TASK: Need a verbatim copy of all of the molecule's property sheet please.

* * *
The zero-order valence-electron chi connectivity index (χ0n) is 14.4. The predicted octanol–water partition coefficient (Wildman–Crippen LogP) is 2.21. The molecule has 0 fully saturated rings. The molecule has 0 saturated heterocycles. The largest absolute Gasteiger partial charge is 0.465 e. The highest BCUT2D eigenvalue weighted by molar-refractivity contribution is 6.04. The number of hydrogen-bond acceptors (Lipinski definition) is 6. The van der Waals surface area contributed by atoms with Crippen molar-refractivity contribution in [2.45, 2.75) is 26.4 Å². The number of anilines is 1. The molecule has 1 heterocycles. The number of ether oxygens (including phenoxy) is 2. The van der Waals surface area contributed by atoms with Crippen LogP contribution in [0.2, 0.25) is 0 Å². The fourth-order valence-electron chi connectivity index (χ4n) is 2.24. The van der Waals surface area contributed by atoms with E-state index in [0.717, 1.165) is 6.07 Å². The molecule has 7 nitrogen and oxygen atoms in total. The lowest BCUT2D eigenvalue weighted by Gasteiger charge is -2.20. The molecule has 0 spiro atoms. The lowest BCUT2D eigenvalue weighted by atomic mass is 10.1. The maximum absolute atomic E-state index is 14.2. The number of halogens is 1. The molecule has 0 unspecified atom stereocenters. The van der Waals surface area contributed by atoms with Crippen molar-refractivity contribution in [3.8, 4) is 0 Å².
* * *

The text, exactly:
The zero-order valence-electron chi connectivity index (χ0n) is 14.4. The predicted octanol–water partition coefficient (Wildman–Crippen LogP) is 2.21. The molecule has 0 fully saturated rings. The molecule has 0 saturated heterocycles. The largest absolute Gasteiger partial charge is 0.465 e. The highest BCUT2D eigenvalue weighted by molar-refractivity contribution is 6.04. The number of hydrogen-bond acceptors (Lipinski definition) is 6. The van der Waals surface area contributed by atoms with Crippen molar-refractivity contribution in [2.45, 2.75) is 26.4 Å². The number of anilines is 1. The molecule has 1 heterocycles. The number of ether oxygens (including phenoxy) is 2. The van der Waals surface area contributed by atoms with Crippen LogP contribution in [0.2, 0.25) is 0 Å². The fourth-order valence-electron chi connectivity index (χ4n) is 2.24. The van der Waals surface area contributed by atoms with E-state index in [0.717, 1.165) is 6.07 Å². The molecule has 7 nitrogen and oxygen atoms in total. The lowest BCUT2D eigenvalue weighted by Gasteiger charge is -2.20. The molecule has 0 spiro atoms. The lowest BCUT2D eigenvalue weighted by atomic mass is 10.1. The maximum absolute atomic E-state index is 14.2. The number of halogens is 1. The molecule has 0 unspecified atom stereocenters. The van der Waals surface area contributed by atoms with Crippen molar-refractivity contribution in [3.8, 4) is 0 Å².